Robertsport has offered its people a place of refuge, after enduring a bloody civil war and an Ebola epidemic. The small fishing town northwest of Liberia’s capital city of Monrovia has done this through surfing. Its scenic views and renowned waves have seen it become the epicentre of an emerging surfing culture.
“When I first saw surfing, it looked like magic and I wanted to be a part of it,” says Alphanso Appleton, a photographer and co-founder of the Liberian Surf Club. “I was comfortable when I got in the water and when I stood on the surfboard for the first time, it resonated well with me. I just kept on doing it every day and I was on the beach all the time learning and practising.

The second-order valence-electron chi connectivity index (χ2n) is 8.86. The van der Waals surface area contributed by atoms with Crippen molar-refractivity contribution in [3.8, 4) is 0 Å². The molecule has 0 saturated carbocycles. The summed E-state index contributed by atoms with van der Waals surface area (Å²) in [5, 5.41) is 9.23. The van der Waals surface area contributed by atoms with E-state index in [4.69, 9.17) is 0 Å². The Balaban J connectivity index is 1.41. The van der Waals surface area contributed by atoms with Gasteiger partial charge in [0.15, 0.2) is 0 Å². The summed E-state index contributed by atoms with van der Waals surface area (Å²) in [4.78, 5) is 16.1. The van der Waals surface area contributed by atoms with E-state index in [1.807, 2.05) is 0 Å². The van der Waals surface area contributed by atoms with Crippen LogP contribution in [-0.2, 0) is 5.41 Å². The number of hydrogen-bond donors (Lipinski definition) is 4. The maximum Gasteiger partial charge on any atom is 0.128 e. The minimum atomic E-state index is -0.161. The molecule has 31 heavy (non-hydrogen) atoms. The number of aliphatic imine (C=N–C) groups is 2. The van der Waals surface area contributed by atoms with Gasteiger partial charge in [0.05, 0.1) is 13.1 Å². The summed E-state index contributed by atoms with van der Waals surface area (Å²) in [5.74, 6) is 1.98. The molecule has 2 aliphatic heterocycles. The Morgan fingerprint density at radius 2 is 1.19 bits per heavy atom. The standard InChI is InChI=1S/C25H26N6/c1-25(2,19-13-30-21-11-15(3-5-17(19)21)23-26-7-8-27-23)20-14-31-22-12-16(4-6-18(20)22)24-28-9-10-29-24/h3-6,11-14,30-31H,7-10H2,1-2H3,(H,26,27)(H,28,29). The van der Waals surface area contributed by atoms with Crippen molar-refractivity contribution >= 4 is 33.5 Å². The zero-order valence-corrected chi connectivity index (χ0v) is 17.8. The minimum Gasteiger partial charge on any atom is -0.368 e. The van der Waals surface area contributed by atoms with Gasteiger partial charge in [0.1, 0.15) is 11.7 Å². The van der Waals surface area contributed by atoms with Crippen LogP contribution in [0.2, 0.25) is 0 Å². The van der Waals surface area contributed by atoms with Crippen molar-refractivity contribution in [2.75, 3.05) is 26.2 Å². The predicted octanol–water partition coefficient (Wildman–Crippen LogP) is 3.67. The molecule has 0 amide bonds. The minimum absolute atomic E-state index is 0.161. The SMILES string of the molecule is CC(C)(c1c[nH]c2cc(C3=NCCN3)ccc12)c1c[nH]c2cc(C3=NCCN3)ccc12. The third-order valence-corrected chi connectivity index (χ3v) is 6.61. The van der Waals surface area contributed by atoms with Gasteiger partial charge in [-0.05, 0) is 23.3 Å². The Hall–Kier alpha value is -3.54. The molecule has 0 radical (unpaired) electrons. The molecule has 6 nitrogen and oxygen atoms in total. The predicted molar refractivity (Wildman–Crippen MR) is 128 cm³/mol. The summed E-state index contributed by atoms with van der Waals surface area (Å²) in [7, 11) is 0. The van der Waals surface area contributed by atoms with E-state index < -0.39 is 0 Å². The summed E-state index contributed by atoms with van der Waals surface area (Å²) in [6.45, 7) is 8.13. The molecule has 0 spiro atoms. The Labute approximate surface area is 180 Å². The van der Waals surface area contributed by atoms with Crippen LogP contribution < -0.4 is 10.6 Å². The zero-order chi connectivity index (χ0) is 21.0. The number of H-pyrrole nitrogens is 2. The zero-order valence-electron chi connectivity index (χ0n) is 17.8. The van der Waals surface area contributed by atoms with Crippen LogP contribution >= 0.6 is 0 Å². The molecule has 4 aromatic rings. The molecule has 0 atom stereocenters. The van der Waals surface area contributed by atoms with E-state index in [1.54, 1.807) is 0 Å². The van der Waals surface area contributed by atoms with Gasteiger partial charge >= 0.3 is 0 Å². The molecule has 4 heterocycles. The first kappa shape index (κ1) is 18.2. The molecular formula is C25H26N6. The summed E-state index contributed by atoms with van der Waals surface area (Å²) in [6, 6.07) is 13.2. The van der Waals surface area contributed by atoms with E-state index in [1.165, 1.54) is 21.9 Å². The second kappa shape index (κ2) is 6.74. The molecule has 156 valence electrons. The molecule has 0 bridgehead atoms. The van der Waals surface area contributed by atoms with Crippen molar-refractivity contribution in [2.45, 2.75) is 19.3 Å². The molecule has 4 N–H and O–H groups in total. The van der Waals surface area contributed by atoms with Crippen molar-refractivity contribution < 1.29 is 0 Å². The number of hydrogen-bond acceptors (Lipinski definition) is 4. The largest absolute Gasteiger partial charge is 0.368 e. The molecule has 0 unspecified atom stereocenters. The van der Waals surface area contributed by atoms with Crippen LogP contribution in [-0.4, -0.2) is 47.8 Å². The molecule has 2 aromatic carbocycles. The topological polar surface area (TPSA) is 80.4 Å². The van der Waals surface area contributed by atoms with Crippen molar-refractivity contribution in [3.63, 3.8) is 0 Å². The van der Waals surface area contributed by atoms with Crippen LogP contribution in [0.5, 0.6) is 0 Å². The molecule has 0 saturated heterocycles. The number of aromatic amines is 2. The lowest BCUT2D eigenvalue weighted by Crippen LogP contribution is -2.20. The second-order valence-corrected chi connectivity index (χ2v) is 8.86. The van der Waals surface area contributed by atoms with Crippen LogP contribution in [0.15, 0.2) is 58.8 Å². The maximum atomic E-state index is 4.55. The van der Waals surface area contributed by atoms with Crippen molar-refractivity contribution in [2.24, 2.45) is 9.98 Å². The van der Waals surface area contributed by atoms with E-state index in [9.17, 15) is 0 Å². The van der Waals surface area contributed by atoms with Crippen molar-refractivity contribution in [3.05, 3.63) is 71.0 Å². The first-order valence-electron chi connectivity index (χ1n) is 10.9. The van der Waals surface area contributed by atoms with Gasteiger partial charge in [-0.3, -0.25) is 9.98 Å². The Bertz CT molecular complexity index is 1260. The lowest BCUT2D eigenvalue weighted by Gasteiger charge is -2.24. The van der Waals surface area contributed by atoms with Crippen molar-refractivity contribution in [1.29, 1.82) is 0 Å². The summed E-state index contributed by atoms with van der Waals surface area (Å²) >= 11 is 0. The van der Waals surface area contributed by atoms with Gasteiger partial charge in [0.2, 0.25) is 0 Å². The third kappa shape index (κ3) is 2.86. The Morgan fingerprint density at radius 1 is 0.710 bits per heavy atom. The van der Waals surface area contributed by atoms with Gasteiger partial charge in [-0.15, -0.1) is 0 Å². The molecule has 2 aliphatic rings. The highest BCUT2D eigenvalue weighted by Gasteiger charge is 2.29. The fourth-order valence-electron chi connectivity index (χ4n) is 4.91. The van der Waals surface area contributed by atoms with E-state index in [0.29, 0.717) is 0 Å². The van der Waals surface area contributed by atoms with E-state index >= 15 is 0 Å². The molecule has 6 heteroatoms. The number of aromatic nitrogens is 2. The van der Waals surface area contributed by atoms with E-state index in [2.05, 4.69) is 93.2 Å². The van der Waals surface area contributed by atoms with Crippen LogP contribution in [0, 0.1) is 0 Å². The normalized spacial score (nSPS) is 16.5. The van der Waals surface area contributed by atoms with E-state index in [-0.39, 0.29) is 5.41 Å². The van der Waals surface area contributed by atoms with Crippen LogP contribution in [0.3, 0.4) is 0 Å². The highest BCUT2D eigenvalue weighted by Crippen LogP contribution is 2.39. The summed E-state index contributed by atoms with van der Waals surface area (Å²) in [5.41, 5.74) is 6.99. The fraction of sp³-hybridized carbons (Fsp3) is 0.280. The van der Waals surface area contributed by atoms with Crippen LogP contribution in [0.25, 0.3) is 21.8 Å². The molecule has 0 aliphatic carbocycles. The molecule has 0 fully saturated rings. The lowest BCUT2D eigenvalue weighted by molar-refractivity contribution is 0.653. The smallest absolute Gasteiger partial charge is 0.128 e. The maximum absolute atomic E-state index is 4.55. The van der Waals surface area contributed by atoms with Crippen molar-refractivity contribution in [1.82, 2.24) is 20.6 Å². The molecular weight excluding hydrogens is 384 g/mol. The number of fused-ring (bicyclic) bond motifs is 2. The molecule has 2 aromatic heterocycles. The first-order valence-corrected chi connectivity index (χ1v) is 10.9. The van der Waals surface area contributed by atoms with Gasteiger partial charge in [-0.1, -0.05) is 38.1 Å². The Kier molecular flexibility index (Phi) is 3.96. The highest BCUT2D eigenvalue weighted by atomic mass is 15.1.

“It was fun and I can say for myself, it helped me with my past traumas. It gave me an opportunity to get away from the tragedy that came with the civil war and it gave me an outlet to find healing. It promotes positivity among us and it allowed me to grow as a person, and I used it as a tool to serve my community.”
In the early 2000s, after the Second Liberian Civil War, the country saw an uptick in tourists. Robertsport’s inviting coastline and its “seclusion from everything”, as Appleton puts it, attracted surfers from all over the world looking to find the perfect wave. For the sport to grow in the region though, Appleton and company had to use their initiative.
“Surfing can be an expensive sport, so getting access to surfboards, fins and leashes in West Africa is difficult. With travelling surfers coming into Robertsport, we started to have access to surfboards and surf materials. We set up a trade where we would take travelling surfers around town and show them the best spots and in return, they would leave their surfboards behind. And we would share the boards among each other. One would go for an hour and then come out, and another person would go in after. We tried to be resourceful and make it work.”